1981 McLaren MP4/1, with a carbon fiber composite monocoque

The aluminum alloy monocoque chassis was first used in the 1962 Lotus 25 Formula 1 race car. Commercial car bodies are almost never monocoques; instead most cars use a method called variously unibody/unitary construction/unitary body/chassis or body frame integral, construction,[10] which uses box sections, bulkheads and tubes providing most of the strength of the vehicle, while the skin adds relatively little strength or stiffness. The term monocoque is frequently misused when referring to unibody cars.[11]

In motor racing, the safety of the driver depends on the car body which must meet stringent regulations and a few cars have been built with monocoque structures.[12][13] McLaren was the first to utilize carbon-fiber-reinforced polymers to construct the monocoque of the 1981 McLaren MP4/1, and in 1992 the McLaren F1 became the first production car with a carbon-fiber monocoque.[14]

Armored vehicles

Tanks and other armored vehicles such as the German Fuchs 2 and RG-33 may use a body which is built of armor rather than attaching armor to a frame. This reduces weight for a given amount of armor compared to vehicles to which armor has been attached to an underlying frame.

Two-wheeled vehicles

Ariel Arrow showing monocoque frame[15]

Between 1958 and 1965 the UK firm Ariel Motorcycles manufactured two production monocoque motorcycle models, the Ariel Leader and its sibling, the Ariel Arrow.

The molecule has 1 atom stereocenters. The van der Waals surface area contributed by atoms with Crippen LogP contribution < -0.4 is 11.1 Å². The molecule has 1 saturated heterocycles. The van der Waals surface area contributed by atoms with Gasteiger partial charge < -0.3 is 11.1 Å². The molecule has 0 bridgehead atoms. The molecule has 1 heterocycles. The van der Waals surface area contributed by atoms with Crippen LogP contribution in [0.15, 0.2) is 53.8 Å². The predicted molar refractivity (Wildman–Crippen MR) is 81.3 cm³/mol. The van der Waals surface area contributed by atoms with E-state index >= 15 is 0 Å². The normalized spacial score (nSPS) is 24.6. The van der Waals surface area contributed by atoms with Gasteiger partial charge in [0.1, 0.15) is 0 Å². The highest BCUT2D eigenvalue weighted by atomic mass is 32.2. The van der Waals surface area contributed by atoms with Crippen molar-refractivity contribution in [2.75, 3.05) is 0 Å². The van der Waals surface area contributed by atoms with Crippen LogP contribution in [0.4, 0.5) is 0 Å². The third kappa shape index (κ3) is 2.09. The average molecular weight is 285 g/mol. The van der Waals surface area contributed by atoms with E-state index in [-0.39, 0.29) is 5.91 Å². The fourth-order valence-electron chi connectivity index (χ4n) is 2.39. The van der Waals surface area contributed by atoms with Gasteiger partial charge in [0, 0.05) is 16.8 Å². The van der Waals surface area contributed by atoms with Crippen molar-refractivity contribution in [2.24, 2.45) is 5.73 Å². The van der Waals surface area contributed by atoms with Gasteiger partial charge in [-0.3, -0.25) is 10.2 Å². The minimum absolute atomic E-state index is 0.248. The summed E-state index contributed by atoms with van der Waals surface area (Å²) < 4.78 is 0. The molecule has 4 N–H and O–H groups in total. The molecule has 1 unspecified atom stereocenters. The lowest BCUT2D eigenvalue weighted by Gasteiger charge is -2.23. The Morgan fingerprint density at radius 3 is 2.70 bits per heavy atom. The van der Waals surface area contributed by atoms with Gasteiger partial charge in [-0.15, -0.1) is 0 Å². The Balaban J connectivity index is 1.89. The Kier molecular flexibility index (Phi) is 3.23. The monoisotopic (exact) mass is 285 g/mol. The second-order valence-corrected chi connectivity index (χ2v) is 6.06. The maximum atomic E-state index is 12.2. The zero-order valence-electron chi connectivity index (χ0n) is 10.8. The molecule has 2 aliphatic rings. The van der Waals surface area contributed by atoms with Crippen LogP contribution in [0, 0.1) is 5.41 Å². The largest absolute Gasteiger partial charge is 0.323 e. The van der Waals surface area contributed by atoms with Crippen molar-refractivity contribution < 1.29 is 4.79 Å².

A monocoque-framed motorcycle was developed by the Spanish motorcycle manufacturer, Ossa, for the 1967 Grand Prix motorcycle racing season.[16]

1968 Ossa 250 cc Grand Prix racer

Although the single-cylinder Ossa had 20 horsepower (15 kW) less than its rivals, it was 45 pounds (20 kg) lighter and its monocoque frame was much stiffer than conventional motorcycle frames, giving it superior agility on the racetrack.[16] Ossa won four Grand Prix races with the monocoque bike before their rider was killed during the 1970 Isle of Man TT, causing the Ossa factory to withdraw from Grand Prix competition.[16]

Notable designers such as Eric Offenstadt and Dan Hanebrink created unique monocoque designs in the early 1970s.[17] The 1973 Isle of Man TT was won by Peter Williams on the monocoque-framed Norton John Player Special that he helped design.[18] Honda also experimented with a monocoque Grand Prix racing motorcycle named the NR500 in 1979.[19] However, the bike also featured other innovative features including an engine with oval shaped cylinders, and eventually succumbed to the problems associated with attempting to develop too many new technologies at once. In 1987 John Britten developed the Aero-D One, featuring a composite monocoque chassis that weighed only 12 kg.[20] In 2009, Ducati introduced the Desmosedici GP9 with a carbon fibre semi-monocoque chassis.

Single-piece carbon fiber bicycle frames are sometimes described as monocoques however as most use the components to form a frame structure (even if molded in a single piece),[21] these are frames and not monocoques, and the bike industry continues to refer to them as framesets.


Falcon I rocket first-stage

Various rockets have used pressure-stabilized monocoque designs, such as Atlas[22] and Falcon I.[23] The Atlas was very light since a major portion of its structural support was provided by its single-wall steel balloon fuel tanks, which hold their shape while under acceleration by internal pressure.

See also


  1. "Monococque definition". Merriam-Webster Dictionary. Encyclopædia Britannica. 26 September 2011.<templatestyles src="Module:Citation/CS1/styles.css"></templatestyles>
  2. Airframe and Powerplant Mechanics Airframe Handbook (Publication AC65-15A). Washington, DC: US Department of Transportation Federal Aviation Administration Standards Division. 1976. p. 4. ISBN 0-16-036209-1.<templatestyles src="Module:Citation/CS1/styles.css"></templatestyles>